Before taking the stage at Yerba Buena Center for the Arts in San Francisco on Jan. 27, Apple CEO Steve Jobs reportedly
said that what he would announce was perhaps the “most important thing I’ve ever done.” As Michael Arrington
of TechCrunch points out, “Coming from the man who has created so much, that’s saying something.”
The hype and speculation leading up to the launch of the iPad were unlike anything in recent memory, except perhaps legendary inventor Dean Kamen’s promise that the Segway “would change the way cities are designed.”
We all know how that turned out.
So exactly what is the iPad, how is it different from consumer electronics devices that are already out there, and—perhaps most important—what does it mean for business?
The iPad is a computer, sure, but I think the best summation of the difference between it and the one in your laptop bag is that, like its flagship iPod and iPhone, it’s meant to enable people to consume, not create. It’s always-on Internet access and video streaming comes wrapped safely in the arms of a delivery mechanism (the iTunes Store).
And it could be just what the publishing business needs.
The Holy Grail for publishers will be to find a way to monetize their content without alienating their readers. To do this, they need to actively demonstrate the superiority of their content and provide it in a way that truly makes the reader see the difference. The publishers have to be responsible for the first part; the new Apple iPad is aiming to take care of the second.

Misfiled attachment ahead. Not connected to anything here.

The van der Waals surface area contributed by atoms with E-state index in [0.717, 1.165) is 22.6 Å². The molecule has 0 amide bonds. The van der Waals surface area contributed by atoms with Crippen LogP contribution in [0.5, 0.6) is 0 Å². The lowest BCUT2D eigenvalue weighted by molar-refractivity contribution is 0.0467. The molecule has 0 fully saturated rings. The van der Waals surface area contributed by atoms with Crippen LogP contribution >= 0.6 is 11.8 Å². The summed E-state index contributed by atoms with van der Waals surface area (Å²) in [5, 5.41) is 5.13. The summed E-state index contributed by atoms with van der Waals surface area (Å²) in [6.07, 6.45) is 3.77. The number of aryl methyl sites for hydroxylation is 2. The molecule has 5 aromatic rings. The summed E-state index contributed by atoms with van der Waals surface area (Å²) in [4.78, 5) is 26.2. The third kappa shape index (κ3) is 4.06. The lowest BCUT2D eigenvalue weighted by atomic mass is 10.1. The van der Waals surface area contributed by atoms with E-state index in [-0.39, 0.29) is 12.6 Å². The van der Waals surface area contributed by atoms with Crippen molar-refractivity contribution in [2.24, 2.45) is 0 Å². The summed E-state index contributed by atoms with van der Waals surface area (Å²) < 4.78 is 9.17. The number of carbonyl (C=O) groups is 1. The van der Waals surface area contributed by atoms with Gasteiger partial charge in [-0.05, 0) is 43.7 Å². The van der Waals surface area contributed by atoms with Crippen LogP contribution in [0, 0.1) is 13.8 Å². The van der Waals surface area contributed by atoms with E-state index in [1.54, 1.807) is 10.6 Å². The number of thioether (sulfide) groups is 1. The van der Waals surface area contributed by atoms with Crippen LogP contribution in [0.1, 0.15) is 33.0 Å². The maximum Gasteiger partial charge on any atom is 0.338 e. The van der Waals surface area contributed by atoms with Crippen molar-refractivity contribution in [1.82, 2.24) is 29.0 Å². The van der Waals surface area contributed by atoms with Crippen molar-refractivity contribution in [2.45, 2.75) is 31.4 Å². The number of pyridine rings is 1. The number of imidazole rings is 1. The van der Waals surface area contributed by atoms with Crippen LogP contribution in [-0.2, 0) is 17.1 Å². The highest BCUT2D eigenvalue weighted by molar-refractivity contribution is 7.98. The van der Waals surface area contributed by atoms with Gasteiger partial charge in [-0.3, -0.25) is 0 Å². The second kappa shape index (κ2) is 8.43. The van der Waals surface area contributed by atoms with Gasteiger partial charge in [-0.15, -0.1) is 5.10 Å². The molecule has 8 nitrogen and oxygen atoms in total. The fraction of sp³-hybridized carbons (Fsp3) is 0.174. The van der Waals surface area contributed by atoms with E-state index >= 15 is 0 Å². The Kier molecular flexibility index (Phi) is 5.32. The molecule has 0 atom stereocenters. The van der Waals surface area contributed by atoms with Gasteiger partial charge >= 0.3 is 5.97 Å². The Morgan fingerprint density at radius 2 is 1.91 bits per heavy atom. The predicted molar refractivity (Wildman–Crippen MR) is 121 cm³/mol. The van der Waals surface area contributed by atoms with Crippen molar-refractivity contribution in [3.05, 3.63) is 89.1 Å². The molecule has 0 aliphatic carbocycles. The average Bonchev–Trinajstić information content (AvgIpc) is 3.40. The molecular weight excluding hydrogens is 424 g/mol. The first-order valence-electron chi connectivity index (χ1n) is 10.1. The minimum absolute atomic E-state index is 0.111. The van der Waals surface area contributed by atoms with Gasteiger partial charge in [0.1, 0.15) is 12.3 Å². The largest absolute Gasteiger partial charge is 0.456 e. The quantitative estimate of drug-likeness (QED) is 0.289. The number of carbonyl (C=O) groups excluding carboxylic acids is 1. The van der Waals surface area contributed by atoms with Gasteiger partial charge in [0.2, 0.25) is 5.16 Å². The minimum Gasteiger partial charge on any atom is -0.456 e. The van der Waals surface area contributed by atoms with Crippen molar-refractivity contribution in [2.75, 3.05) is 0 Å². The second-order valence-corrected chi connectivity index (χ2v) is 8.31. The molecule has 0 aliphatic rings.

By way of example, consider the last time you read a printed magazine and noted a reference that directed you to the Web for additional resources. With the tablet, that notation is instantly delivered, adding texture and depth to the topic.
Then there’s advertising. Because of the always-on nature of the Internet connection and its ability to be location-aware, small businesses might have the opportunity to buy local ad space in national publications. For example, an independent shoe store in Fishers might find it affordable and effective to run an ad in Sports Illustrated, because the ad only shows up for readers who are near his store.
For businesses of all types, a new content delivery mechanism might portend some interesting, yet-to-be-discovered advantages.
Remember that the Apple design acumen is often credited with breathing life into commonly overlooked devices. When the iPod was announced, people wondered why they would need to carry their music with them wherever they went. Now it’s hard to imagine leaving home without it.
The iPhone simply nailed the design of a good smartphone; partly by throwing out what was expected and starting with a clean slate.
The iPad, in many ways, follows a similar path: This isn’t the first tablet PC. There have been several other failed attempts to make this work. But by starting with what they do well—industrial design—Apple has been able to create something you don’t yet have but that you might soon wonder how you lived without.
Of course, I’ll have more to say once I actually try it.
For more information about the iPad, see http://www.apple.com/ipad/•
Cota is creative director of Rare Bird Inc., a full-service advertising agency specializing in the use of new technologies. His column appears monthly. He can be reached at firstname.lastname@example.org.